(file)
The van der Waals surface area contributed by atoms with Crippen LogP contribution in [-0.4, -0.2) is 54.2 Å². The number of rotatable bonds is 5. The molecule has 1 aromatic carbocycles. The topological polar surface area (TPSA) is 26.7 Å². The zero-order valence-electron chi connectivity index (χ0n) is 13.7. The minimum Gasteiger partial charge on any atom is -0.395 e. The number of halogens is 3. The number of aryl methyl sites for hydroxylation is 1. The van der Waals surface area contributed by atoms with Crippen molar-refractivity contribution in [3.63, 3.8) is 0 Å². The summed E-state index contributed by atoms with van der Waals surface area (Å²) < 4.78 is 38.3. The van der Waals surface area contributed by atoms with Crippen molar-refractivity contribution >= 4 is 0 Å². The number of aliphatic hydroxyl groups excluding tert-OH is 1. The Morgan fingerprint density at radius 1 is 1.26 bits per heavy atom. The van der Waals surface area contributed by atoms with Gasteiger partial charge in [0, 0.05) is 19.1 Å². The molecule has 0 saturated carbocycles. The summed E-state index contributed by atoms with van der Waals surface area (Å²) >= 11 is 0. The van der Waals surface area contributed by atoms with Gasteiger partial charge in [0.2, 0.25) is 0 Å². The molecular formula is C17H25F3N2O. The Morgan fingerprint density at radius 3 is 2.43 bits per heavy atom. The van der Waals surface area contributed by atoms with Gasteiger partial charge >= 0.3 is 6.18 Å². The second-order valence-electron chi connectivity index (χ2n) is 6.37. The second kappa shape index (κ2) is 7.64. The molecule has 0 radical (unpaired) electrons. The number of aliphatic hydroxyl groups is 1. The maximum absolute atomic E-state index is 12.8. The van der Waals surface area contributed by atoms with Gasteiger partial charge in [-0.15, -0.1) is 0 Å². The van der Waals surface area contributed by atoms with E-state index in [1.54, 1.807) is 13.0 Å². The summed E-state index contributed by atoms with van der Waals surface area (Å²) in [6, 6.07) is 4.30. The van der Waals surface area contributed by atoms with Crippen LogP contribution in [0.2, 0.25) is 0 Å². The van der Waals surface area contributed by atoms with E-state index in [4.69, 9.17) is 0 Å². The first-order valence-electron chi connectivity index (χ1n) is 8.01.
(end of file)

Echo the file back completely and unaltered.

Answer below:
The van der Waals surface area contributed by atoms with Crippen LogP contribution in [-0.4, -0.2) is 54.2 Å². The number of rotatable bonds is 5. The molecule has 1 aromatic carbocycles. The topological polar surface area (TPSA) is 26.7 Å². The zero-order valence-electron chi connectivity index (χ0n) is 13.7. The minimum Gasteiger partial charge on any atom is -0.395 e. The number of halogens is 3. The number of aryl methyl sites for hydroxylation is 1. The van der Waals surface area contributed by atoms with Crippen molar-refractivity contribution in [3.63, 3.8) is 0 Å². The summed E-state index contributed by atoms with van der Waals surface area (Å²) < 4.78 is 38.3. The van der Waals surface area contributed by atoms with Crippen molar-refractivity contribution >= 4 is 0 Å². The number of aliphatic hydroxyl groups excluding tert-OH is 1. The Morgan fingerprint density at radius 1 is 1.26 bits per heavy atom. The van der Waals surface area contributed by atoms with Gasteiger partial charge in [0, 0.05) is 19.1 Å². The molecule has 0 saturated carbocycles. The summed E-state index contributed by atoms with van der Waals surface area (Å²) >= 11 is 0. The van der Waals surface area contributed by atoms with Gasteiger partial charge in [0.2, 0.25) is 0 Å². The molecular formula is C17H25F3N2O. The Morgan fingerprint density at radius 3 is 2.43 bits per heavy atom. The van der Waals surface area contributed by atoms with Gasteiger partial charge >= 0.3 is 6.18 Å². The second-order valence-electron chi connectivity index (χ2n) is 6.37. The second kappa shape index (κ2) is 7.64. The molecule has 0 radical (unpaired) electrons. The number of aliphatic hydroxyl groups is 1. The maximum absolute atomic E-state index is 12.8. The van der Waals surface area contributed by atoms with Gasteiger partial charge in [-0.15, -0.1) is 0 Å². The van der Waals surface area contributed by atoms with E-state index in [1.54, 1.807) is 13.0 Å². The summed E-state index contributed by atoms with van der Waals surface area (Å²) in [6, 6.07) is 4.30. The van der Waals surface area contributed by atoms with Crippen LogP contribution in [0.2, 0.25) is 0 Å². The van der Waals surface area contributed by atoms with E-state index in [4.69, 9.17) is 0 Å². The first-order valence-electron chi connectivity index (χ1n) is 8.01.